The architectural styles found throughout the Monterey Old Historic District and the Monterey State Historic Park represent the city’s political, social, and cultural history. As Monterey evolved from a Spanish to a Mexican capital, and then to an American city, its diverse citizens found ways to adapt and blend architectural techniques to suit their needs and aesthetic preferences. The best way to experience the architectural styles of the Monterey Old Town Historic District is through a walking tour.

The Monterey Walking Path of History is a historic two-mile path that includes 55 historic buildings and sites throughout the historic district and the park. Yellow-tiled markers set into the sidewalk help visitors follow this path. A good place to start a tour of old Monterey is at the Pacific House (200-222 Calle Principal at Scott Street), which the Monterey State Historic Park administers as a visitor center and museum.

The Old Whaling Station

The Old Whaling Station
Courtesy of the Historic American Buildings Survey

Constructed in 1847 for Thomas O. Larkin, Pacific House is an example of a Monterey Colonial style commercial building. The United States Quartermaster first rented the building for use during the Mexican-American War. After the war, in 1849, the house became a boarding house and salon and finally the main visitor center for the park.

Right next door to Pacific House is Casa del Oro, also known as the Boston Store (200 Oliver Street at Scott Street). Thomas O. Larkin built this two story adobe building in 1844, which first served as a hospital for American sailors and then as quarters for American troops during the Mexican-American War. After 1848, David Jacks and Joseph Boston operated a general store named the Boston Store out of Casa del Oro. Today, Monterey’s Historic Garden League runs Casa del Oro as the Boston Store once again.

Leaving Case del Oro or the Boston Store, visitors should walk to the First Theater (at the corner of Pacific and Scott Streets). Built by British sailor Jack Swan in 1846, the First Theater is a typical one-story adobe that initially served as a boardinghouse and saloon. In 1848, when the Mexican-American War was over, American servicemen from Colonel Stevenson’s 1st New York Volunteers used the adobe as a place to produce plays for a money making venture. They needed to raise money to travel home to the East Coast. While the price of admission was high, at the equivalent of about $5.00 per person today, they sold out most of their shows, providing much needed entertainment to the area.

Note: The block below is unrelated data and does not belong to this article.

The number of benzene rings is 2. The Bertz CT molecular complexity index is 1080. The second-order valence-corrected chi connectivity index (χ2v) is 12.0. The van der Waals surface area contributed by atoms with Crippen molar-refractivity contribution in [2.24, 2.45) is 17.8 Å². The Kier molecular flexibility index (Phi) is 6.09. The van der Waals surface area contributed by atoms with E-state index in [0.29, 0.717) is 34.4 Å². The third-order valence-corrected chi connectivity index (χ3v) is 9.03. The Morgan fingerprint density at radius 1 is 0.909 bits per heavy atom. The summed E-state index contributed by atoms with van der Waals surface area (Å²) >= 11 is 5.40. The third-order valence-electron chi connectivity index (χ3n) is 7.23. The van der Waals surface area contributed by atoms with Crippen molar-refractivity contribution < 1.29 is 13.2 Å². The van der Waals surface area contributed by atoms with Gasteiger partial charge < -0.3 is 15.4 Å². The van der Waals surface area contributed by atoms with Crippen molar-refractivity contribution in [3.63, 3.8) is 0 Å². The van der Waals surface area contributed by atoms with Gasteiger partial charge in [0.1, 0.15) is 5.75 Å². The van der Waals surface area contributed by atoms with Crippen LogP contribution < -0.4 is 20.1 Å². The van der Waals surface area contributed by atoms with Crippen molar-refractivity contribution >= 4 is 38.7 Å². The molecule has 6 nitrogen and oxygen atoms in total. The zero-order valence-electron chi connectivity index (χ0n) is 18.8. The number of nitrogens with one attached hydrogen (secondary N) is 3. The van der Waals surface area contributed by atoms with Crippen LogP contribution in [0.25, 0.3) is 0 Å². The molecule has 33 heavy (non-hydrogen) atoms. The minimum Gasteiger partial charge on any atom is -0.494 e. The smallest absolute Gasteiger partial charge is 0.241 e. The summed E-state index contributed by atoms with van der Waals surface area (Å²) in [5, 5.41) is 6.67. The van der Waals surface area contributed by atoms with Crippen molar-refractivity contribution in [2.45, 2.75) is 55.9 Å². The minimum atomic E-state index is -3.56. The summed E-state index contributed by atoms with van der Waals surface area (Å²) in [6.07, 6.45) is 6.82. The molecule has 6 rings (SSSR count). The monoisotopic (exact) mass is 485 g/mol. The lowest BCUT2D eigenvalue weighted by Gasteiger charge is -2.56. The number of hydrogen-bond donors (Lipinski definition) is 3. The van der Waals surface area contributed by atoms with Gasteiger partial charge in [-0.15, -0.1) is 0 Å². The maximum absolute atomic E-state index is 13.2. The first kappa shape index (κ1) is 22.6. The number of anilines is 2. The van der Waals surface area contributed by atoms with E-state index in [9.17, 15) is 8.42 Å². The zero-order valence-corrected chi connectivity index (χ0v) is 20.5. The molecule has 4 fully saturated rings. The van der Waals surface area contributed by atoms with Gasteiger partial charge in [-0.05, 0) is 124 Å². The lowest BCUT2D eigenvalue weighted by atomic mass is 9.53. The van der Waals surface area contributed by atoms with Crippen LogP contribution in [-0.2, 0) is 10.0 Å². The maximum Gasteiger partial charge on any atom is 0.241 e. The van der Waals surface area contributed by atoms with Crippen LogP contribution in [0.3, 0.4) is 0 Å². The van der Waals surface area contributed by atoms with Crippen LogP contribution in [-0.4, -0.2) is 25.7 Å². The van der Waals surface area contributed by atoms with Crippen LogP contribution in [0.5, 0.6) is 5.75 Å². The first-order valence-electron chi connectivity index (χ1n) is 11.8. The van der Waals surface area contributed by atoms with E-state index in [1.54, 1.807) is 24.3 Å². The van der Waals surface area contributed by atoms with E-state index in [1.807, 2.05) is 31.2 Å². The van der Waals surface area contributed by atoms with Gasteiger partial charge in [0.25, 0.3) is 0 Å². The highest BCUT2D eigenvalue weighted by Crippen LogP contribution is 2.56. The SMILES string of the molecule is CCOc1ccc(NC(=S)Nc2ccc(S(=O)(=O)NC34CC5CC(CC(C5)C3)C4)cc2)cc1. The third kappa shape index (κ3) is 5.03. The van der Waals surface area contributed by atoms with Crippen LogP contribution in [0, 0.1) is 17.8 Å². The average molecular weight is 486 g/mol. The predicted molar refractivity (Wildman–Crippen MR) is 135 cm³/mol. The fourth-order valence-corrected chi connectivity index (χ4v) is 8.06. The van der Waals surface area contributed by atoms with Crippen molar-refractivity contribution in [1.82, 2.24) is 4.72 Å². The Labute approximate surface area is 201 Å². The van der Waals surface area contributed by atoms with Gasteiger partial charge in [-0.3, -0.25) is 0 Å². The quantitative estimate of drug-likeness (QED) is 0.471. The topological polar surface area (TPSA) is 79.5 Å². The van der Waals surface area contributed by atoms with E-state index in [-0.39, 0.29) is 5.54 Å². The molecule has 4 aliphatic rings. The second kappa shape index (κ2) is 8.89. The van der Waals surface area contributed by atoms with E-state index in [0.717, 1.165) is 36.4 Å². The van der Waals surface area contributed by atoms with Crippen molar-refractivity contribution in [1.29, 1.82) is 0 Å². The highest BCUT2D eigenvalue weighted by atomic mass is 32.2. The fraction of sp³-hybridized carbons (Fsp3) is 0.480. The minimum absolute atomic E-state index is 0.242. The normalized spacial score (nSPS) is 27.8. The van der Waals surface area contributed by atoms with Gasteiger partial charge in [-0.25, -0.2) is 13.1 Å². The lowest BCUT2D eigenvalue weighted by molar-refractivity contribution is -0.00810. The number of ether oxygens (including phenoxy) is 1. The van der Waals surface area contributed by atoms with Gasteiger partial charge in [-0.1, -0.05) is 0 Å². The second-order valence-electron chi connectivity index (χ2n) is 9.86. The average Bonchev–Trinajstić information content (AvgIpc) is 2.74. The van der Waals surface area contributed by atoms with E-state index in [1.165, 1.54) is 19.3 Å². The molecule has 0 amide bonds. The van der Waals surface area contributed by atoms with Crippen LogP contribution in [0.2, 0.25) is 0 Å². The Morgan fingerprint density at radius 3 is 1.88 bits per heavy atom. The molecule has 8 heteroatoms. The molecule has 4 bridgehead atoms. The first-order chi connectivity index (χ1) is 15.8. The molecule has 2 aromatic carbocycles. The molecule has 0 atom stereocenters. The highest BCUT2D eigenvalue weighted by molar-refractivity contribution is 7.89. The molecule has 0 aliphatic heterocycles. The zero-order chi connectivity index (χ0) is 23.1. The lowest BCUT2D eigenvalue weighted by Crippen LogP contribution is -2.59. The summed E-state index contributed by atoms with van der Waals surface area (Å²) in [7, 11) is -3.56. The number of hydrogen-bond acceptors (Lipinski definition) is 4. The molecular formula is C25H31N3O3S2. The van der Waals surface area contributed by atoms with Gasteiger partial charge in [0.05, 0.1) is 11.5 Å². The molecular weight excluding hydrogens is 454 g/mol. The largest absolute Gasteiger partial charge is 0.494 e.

A short walk north from the First Theater is the Old Whaling Station (391 Decatur Street). Constructed in 1847 by David Wight as a home for his wife and daughter, the Old Whaling Station adobe eventually served as the headquarters and employee residence for the Old Monterey Whaling Company. The Old Whaling Station boasts Monterey’s only remaining walkway made entirely of whale vertebrae, reminding visitors of Monterey’s bustling whaling industry that lasted from 1850 until 1900. Walk carefully, because this sidewalk cannot be replaced.
The Old Custom House is the oldest extant public building on the Pacific Coast

The Old Custom House is the oldest
extant public building on the Pacific Coast
Courtesy of the California Department of Parks and Recreation

Right next to the Old Whaling Station is the First Brick House (351 Decatur Street). Gallant Duncan Dickenson, a member of the 1846 Donner Party of overland emigrants, built this home in 1847 using fired bricks. This building was the first in Monterey to be constructed of fire bricks, a technique that American settlers brought to California during California’s early American period.

From the First Brick House visitors can walk east to the Old Custom House (115 Alvarado Street). The Old Custom House is a National Historic Landmark featured in this itinerary separately. In 1827, the Mexican government began construction of the Old Custom House, which was to be used as a place to collect custom duties from the merchants of California’s flourishing shipping trade. The Old Custom House is the oldest extant public building on the Pacific Coast and is an excellent example of Monterey Colonial public building architecture. At the Old Custom House in 1846, Commodore John Drake Sloat raised the American flag claiming over 600,000 square miles of territory for the United States.